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58 NIONS OF EUPHEME. You worms (my rivals), whiles she was alive How many thousands were there that did strive To have your freedom ? For their sakes for

bear Unseemly holes in her soft skin to wear; But, if you must (as what worm can abstain ?) Taste of her tender body, yet refrain, With your disordered eating, to deface her, And feed yourselves so as you most may grace

her. First, through yon ear-tips see you work a pair Of holes, which as the moist enclosed air Turns into water, may the cold drops take, And in her ears a pair of jewels make. That done, upon her bosom make your feast, Where, on a cross, carve Jesus in her breast. Have you not yet enough of that soft skin, The touch of which in times past might have

been Enough to ransom many a thousand soul Captived to love? Then hence your bodies roll A little higher; when I would you have This epitaph upon her forehead grave: Living, she was fair, young, and full of wit; Dead, all her faults are in her forehead writ.

From Notes and Queries, Ist.

58 See ante, page 298. series, III. 367.

ON THE AUTHOR, worKS AND TRANSLATOR.59 Who tracks this author's, or translator's, pen Shall find that either hath read books and men: To

say but one were single : Then it chimes When the old words do strike on the new times, As in this Spanish Proteus; who, though writ But in one tongue, was formed with the world's

wit; And hath the noblest mark of a good book, That an ill man dares not securely look Upon it, but will loathe or let it pass, As a deformed face doth a true glass. Such books deserve translators of like coat, As was the genius wherewith they were wrote: And this hath met that one that may be styled More than the foster father of this child. For though Spain gave him his first air and

vogue He would be called henceforth The English

Rogue, But that he's too well suited, in a cloth Finer than was his Spanish, if my oath Will be received in Court; if not, would I Had cloathed him so. Here's all I can supply


59 Prefixed to the Translation of The Spanish Rogue, by James Mabbe, 1623. James Mabbe learned his Spanish by accompanying Sir John Digby when he went as ambassador to Spain. He alopted the quaint name of Don Diego Puede Ser (that is, Don James May-Be), and translated other Spanish books,

To your desert, who have done it, friend. And

this Fair emulation and as envy is, When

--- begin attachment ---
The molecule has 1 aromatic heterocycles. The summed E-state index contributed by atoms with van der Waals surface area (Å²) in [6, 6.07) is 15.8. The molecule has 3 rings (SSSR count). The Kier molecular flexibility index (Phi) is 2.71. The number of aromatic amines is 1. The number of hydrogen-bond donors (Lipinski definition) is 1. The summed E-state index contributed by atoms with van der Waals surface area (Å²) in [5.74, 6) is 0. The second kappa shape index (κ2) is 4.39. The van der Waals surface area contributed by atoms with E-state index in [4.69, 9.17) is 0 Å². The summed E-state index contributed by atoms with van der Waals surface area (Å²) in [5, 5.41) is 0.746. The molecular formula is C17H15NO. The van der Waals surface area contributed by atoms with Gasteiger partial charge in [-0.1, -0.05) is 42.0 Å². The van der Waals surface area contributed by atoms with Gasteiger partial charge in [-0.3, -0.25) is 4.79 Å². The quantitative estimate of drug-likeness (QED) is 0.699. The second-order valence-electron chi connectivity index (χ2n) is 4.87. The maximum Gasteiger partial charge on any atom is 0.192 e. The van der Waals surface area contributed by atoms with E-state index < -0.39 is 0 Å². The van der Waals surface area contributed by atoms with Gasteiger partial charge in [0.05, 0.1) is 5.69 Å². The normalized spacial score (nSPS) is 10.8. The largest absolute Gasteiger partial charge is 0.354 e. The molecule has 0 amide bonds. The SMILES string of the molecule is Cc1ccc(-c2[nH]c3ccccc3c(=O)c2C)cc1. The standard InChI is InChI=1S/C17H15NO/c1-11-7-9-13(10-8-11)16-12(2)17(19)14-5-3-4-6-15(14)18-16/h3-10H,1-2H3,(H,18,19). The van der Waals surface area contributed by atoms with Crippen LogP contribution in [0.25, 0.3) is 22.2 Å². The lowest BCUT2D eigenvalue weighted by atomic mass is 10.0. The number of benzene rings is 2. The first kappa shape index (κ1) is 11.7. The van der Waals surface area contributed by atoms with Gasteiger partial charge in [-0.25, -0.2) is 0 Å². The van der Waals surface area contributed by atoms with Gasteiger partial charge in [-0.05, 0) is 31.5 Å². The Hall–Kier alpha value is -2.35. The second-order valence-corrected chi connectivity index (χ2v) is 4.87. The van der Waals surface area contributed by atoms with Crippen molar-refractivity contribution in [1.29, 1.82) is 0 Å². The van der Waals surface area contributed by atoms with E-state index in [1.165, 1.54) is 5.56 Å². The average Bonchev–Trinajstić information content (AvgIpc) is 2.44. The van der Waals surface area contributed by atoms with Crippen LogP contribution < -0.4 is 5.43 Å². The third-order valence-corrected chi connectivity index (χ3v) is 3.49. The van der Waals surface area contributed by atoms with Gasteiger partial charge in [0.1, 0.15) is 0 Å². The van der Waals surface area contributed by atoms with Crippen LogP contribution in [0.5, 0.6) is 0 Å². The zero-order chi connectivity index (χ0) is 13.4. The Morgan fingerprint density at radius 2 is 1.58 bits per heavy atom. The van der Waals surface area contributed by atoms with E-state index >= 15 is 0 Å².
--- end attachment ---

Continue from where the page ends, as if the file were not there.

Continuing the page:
behold me with myself the man That would have done that which you only can.

ODE αλληγορική.89


Who saith our times nor have nor can

Produce us a black swan ?
Behold where one doth swim

Whose note and hue

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60 These spirited and thoroughly Jonsonian stanzas are prefixed to a Poem published in 1603, with the following title, “ PANCHARIS : The First Booke, containing The Preparation of the Love betweene Owen Tudyr, and the Queene, long since intended to her Maiden Majestie; And now dedicated to The Invincible James, Second and greater Monarch of Great Britaine, King of England, Scotland, France, and Ireland, with the Islands adjacent. Printed at London, by V. S. for Clement Knight. 1603.”

This work, of which only one copy is known to exist (among Burton's books in the Bodleian) was first described in 1865 by Mr. Collier, in his Bibliographical Catalogue, Vol. II. p. 443, and afterwarıls reprinted in the following year in his

green series,” or “Illustrations of our old English Literature.” Particular attention was called by him to this Ode of Jonson's, which has, notwithstanding, been overlooked by Mr. Hazlitt. The notices of Scotland are especially interesting, as showing for how many years before he actually visited it the localities of his ancestral land had occupied his mind. His mention of the drinking habits of the Danes, in the same year in which Hamlet was first published, has hitherto escaped Shakespearian commentators.- CUNNINGHAM.

Besides the other swans admiring him,

Betray it true:
A gentler bird than this
Did never dint the breast of Tamisis.


Mark, mark, but when his wing he takes

How fair a flight he makes !
How upward and direct !

Whilst pleased Apollo
Smiles in his sphere to see the rest affect

In vain to follow.
This swan is only his,
And Phæbuslove cause of his blackness is.


He showed him first the hoof-cleft spring,

Near which Thespiads sing;
The clear Dircæan fount

Where Pindar swam ;
The pale Pyrene and the forked Mount:

And when they came
To brooks and broader streams,
From Zephyr's rape would close him with his



This changed his down, till this, as white

As the whole beard in sight,
And still is in the breast;

That part nor wind,

Nor sun could make to vary from the rest,

Or alter kind;
So much doth virtue hate,
For style of rareness, to degenerate.

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Be then both rare and good : and long

Continue thy sweet song.
Nor let one river boast

Thy tunes alone;
But prove the air, and sail from coast to coast :

Salute old Mône. But first to Cluid stoop low, The vale that bred thee pure as her hills' snow.


From thence display thy wing again

Over Ierna main
To the Engenian dale ;

There charm the rout
With thy soft notes, and hold them within pale

That late were out. Music hath power to draw, Where neither force can bend, nor fear can awe.


Be proof, the glory of his hand,

(Charles Montjoy) whose command
Hath been all harmony:

And more hath won

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